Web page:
Ascochlorin enhances the sensitivity of doxorubicin leading to the reversal of epithelial-to-mesenchymal transition in hepatocellular carcinoma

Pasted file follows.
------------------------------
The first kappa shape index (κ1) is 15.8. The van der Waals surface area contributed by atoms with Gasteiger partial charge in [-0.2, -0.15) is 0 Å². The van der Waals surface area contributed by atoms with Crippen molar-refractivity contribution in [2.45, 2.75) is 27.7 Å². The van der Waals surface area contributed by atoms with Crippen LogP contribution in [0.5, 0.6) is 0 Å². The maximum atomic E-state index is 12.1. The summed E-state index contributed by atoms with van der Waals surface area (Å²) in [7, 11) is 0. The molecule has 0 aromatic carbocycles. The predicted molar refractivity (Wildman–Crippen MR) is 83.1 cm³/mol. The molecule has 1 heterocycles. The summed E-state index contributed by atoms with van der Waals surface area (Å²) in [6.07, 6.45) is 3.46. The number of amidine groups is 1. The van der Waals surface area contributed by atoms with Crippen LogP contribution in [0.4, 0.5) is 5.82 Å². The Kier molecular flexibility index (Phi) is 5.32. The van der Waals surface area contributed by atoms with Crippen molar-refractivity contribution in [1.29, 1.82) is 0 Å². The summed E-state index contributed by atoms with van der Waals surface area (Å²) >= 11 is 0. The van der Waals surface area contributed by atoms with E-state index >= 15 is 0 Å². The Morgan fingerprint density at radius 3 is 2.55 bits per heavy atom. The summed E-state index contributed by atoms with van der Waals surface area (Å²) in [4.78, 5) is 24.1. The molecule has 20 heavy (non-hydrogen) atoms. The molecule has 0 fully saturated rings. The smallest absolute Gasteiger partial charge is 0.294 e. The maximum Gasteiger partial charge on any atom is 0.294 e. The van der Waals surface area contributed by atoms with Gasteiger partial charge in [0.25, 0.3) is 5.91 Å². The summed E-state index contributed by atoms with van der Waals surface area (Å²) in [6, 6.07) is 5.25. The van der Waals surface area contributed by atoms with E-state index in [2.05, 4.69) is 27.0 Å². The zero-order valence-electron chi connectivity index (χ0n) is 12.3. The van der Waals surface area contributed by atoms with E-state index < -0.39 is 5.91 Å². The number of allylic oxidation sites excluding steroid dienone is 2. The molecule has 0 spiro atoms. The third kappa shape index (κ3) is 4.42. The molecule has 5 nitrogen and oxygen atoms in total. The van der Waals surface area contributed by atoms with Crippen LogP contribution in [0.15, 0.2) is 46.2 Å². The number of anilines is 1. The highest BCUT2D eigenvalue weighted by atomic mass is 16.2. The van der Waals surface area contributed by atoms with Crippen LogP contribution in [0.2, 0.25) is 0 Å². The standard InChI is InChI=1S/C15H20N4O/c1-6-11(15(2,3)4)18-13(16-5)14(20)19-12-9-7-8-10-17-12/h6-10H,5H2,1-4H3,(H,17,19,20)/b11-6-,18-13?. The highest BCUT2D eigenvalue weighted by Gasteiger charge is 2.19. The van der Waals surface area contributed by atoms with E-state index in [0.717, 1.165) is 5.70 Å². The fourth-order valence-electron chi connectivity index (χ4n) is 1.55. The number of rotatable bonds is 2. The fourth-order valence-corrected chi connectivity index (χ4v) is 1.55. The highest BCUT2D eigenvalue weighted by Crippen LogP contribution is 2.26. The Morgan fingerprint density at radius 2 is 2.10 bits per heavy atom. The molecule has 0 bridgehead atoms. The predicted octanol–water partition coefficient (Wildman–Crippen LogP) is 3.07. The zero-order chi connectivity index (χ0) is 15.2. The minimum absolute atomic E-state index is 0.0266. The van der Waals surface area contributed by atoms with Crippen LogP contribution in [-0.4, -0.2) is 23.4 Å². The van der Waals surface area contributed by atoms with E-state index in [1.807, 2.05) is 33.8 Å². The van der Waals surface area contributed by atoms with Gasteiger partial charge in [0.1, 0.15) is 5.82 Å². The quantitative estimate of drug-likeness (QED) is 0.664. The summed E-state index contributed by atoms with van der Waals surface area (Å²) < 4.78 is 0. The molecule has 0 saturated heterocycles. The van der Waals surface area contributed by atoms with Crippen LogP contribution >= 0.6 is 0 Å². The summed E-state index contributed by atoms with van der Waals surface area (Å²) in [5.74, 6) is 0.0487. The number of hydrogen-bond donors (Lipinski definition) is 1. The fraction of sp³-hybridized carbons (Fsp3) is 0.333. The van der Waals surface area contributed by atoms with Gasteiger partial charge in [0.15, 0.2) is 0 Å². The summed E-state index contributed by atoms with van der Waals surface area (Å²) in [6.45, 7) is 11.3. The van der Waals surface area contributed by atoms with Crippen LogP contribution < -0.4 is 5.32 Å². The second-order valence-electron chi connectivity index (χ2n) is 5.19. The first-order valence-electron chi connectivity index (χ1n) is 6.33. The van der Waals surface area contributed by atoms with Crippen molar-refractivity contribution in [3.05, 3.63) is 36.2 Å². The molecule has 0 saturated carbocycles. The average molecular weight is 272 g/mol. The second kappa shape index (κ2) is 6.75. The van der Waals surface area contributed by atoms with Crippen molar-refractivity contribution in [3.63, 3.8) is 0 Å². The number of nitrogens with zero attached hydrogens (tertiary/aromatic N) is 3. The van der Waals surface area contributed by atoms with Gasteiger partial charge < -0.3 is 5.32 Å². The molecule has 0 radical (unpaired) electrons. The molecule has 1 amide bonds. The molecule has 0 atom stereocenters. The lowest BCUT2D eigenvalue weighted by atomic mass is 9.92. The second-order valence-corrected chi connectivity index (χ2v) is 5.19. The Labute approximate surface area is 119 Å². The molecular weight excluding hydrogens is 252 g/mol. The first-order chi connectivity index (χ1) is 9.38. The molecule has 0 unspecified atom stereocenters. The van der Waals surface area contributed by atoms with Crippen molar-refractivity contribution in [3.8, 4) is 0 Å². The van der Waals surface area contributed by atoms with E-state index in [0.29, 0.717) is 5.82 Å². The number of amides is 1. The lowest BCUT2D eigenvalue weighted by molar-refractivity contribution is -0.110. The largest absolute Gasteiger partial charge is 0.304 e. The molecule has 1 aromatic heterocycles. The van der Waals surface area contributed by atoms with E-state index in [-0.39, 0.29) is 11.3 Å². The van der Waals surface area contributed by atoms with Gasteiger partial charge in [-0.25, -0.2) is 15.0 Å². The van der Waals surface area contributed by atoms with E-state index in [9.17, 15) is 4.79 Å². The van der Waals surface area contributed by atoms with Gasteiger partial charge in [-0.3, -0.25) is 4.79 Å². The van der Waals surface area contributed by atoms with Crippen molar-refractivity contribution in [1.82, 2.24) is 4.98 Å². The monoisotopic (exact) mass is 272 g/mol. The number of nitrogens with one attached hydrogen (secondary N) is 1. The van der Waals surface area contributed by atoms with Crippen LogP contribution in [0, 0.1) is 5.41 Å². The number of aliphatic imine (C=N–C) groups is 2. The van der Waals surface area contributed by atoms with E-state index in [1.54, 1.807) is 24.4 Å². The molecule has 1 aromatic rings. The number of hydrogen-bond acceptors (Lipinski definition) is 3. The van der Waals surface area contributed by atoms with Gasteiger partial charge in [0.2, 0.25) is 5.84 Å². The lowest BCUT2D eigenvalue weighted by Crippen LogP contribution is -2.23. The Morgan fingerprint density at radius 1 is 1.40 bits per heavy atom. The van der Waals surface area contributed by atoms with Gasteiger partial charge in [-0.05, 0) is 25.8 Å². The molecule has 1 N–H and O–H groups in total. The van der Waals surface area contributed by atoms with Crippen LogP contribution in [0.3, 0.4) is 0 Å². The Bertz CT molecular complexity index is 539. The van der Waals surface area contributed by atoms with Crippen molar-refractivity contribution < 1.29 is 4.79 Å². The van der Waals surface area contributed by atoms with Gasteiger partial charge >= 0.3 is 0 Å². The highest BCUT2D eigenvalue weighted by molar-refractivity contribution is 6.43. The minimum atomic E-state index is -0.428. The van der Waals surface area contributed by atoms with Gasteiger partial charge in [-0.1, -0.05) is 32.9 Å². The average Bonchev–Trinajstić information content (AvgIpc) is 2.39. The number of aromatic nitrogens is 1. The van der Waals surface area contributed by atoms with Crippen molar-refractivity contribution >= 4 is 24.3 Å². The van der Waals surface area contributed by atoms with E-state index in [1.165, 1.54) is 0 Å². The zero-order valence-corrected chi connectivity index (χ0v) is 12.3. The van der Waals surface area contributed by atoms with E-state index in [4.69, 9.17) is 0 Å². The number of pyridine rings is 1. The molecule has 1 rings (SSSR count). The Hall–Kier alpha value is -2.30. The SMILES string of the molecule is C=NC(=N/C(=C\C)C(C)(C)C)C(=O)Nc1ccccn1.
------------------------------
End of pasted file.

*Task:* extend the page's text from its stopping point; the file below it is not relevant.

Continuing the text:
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Increasing evidence has indicated that epithelial-to-mesenchymal transition (EMT) at the advanced stage of liver cancer not only has the ability to self-renew and progress cancer, but also enables greater resistance to conventional chemo- and radiotherapies. Here, we report that ascochlorin (ASC), an isoprenoid antibiotic, could potentiate the cytotoxic effect of doxorubicin on HCCLM3, SNU387, SNU49, and SK-Hep-1 hepatocellular carcinoma cells, which had a predominantly mesenchymal signature with low expression of E-cadherin but high expression of N-cadherin. Co-administration of ASC reduced doxorubicin-induced invasion/migration and modulated EMT characteristics in mesenchymal cells. This process was probably mediated by the E-cadherin repressors Snail and Slug. In addition, ASC increased sensitivity to doxorubicin treatment by directly inhibiting STAT3 binding to the Snail promoter. We also observed that ASC significantly enhanced the effect of doxorubicin against tumor growth and inhibited metastasis in an HCCLM3-Luc orthotopic mouse model. Collectively, our data demonstrate that ASC can increase sensitivity to doxorubicin therapy and reverse the EMT phenotype via the downregulation of STAT3-Snail expression, which could form the basis of a novel therapeutic approach against hepatocellular carcinoma.
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